Azure and Windows PowerShell: Using VM Extensions

In the third part of his series, Nicolas Prigent describes how to run post-deployment configuration and automation tasks on Azure Virtual Machines. Nicolas explains how to use Azure VM Extensions using the Azure PowerShell module to save time during the provisioning process.

The series so far:

  1. Azure and Windows PowerShell: The Basics
  2. Azure and Windows PowerShell: Getting Information
  3. Azure and Windows PowerShell: Using VM Extensions

As I mentioned in the previous article, I will not explain how to create Virtual Machines in detail, because Robert Cain published a great series about Azure VMs: Create Azure VMs. But after deploying a Virtual Machine in your Azure subscription, you will probably notice that you must configure the VM in order to suit your needs. This step is normal because the Virtual Machine has been deployed based on a template, which is usually generic and without any customization.

Nowadays, deploying a Virtual Machine on premises or in your Azure subscription is very easy and can be done very quickly. Thanks to the DevOps methodology, SysAdmins and developers can work all together in order to automate the deployment process as much as possible. The main goal for the IT department is to be able to deliver the service as quickly as possible because time is money. This is the reason why the provisioning process must be simple, fast, and secure. One essential step you must automate is the configuration of each Virtual Machine. Working with Group Policy Objects is a good idea, but if your Azure Cloud platform is isolated from your on-premises datacenter, then you must consider other options. Azure VMs can be deployed and configured without post-deployment intervention based on a feature which is called ‘Azure VM Extensions,’ so you can use this feature to save time and to automate the configuration management process.

What are Azure VM Extensions?

In the Azure Cloud, a feature called ‘Azure VM Extensions’ can be used to do configuration management. With Azure VM Extensions, you can configure for example:

  • Monitoring
  • Security
  • Configuration management
  • Backup
  • And more…

This feature uses Windows and Linux Azure agents that are automatically installed during the provisioning process. This agent is named ‘Microsoft Azure Virtual Machine Agent,’ and it is the only prerequisite in order to use the Azure VM extensions. If the agent is not installed in the Virtual Machine, you can install it very easily. In this case, you can download the agent and double-click the Windows installer file.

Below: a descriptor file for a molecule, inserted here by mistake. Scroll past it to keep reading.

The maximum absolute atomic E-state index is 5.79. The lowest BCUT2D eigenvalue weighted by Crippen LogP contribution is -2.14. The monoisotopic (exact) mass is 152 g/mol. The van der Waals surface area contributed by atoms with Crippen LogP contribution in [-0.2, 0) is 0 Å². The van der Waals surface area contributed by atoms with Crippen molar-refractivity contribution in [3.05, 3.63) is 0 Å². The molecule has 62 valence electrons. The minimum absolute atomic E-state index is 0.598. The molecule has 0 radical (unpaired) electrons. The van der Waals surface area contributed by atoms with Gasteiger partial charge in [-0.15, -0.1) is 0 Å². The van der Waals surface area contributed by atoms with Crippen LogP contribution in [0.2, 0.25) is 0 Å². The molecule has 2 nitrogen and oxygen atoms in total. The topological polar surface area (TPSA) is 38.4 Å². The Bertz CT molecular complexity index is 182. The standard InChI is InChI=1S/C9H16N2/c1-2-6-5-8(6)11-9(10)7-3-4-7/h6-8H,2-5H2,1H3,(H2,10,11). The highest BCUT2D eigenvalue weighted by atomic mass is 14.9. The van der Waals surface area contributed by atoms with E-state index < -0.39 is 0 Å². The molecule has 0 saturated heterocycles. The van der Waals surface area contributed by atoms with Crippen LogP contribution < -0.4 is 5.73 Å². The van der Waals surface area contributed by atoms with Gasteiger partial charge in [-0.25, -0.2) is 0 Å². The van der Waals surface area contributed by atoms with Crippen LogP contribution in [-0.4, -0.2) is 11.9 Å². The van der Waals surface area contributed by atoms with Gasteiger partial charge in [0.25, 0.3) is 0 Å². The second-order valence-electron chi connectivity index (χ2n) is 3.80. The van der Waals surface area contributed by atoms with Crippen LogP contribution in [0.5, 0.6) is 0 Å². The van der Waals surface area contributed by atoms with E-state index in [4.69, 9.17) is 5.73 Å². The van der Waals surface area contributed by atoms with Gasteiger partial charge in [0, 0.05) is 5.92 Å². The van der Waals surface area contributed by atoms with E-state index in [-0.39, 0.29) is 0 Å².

Do not worry, you can manage these extensions outside of the Virtual Machine. You do not need to connect directly to the Virtual Machine to update the Extension. Note that VM Extensions can be bundled with a new VM deployment or run against any existing system.

Many VM extensions are available for use with Azure Virtual Machines. As shown below, you can see the list from the Azure Portal by navigating to the Virtual Machine blade, and then by clicking Extensions. To see the available extensions, click the Add button:

Depending on whether you deploy a Linux VM or a Windows VM, the possible VM Extensions will be different. You can also use Windows PowerShell to list the Azure VM Extensions using the following command. The Get-AzureRmVMExtensionImage cmdlet will list the VM Extensions available in the West Europe region. Replace the region where your Azure subscription is located:

The output has been truncated due to the large number of Azure VM Extensions. In the West Europe region, there are 810 VM extensions at your disposal.

Why is it important to notice that VM Extensions are not available in each Azure Region?

Publishers will update their VM Extension and make them available to regions at different times, so keep in mind that it means you could have VMs in different regions on different Extension versions.

Who authors the VM Extensions?

The VM Extensions are supported by publishers who are registered with Microsoft. It means that you cannot publish your VM Extensions without being in a relationship with Microsoft.

Why use the VM Extensions?

You must use the VM Extensions to simplify the configuration management of Virtual Machines. When you use a VM Extension, you only need to provide mandatory parameters, and that is all. One of the great things is you can install VM Extensions through the Azure Portal, Windows PowerShell, and Azure CLI.

If you do not want to use VM Extensions, then common ways to automate the configuration of the lifecycle of the Virtual Machines are:

  • Group Policy Object when it is applicable
  • Login script when it is applicable
  • Using Remote PowerShell
  • Preinstalling software or components directly on the disk, so in other words, installing your tools in your gold image

If you work with DevOps methodology, trust me, you will have to use Azure VM Extensions.

Using Azure VM Extensions

It is time to work with Azure VM Extensions in practice. In this guide, I will work with a Virtual Machine named DC1. First, I need to check the VM Agent status using the following command:

The command returns True which indicates that the VM Agent is installed and running.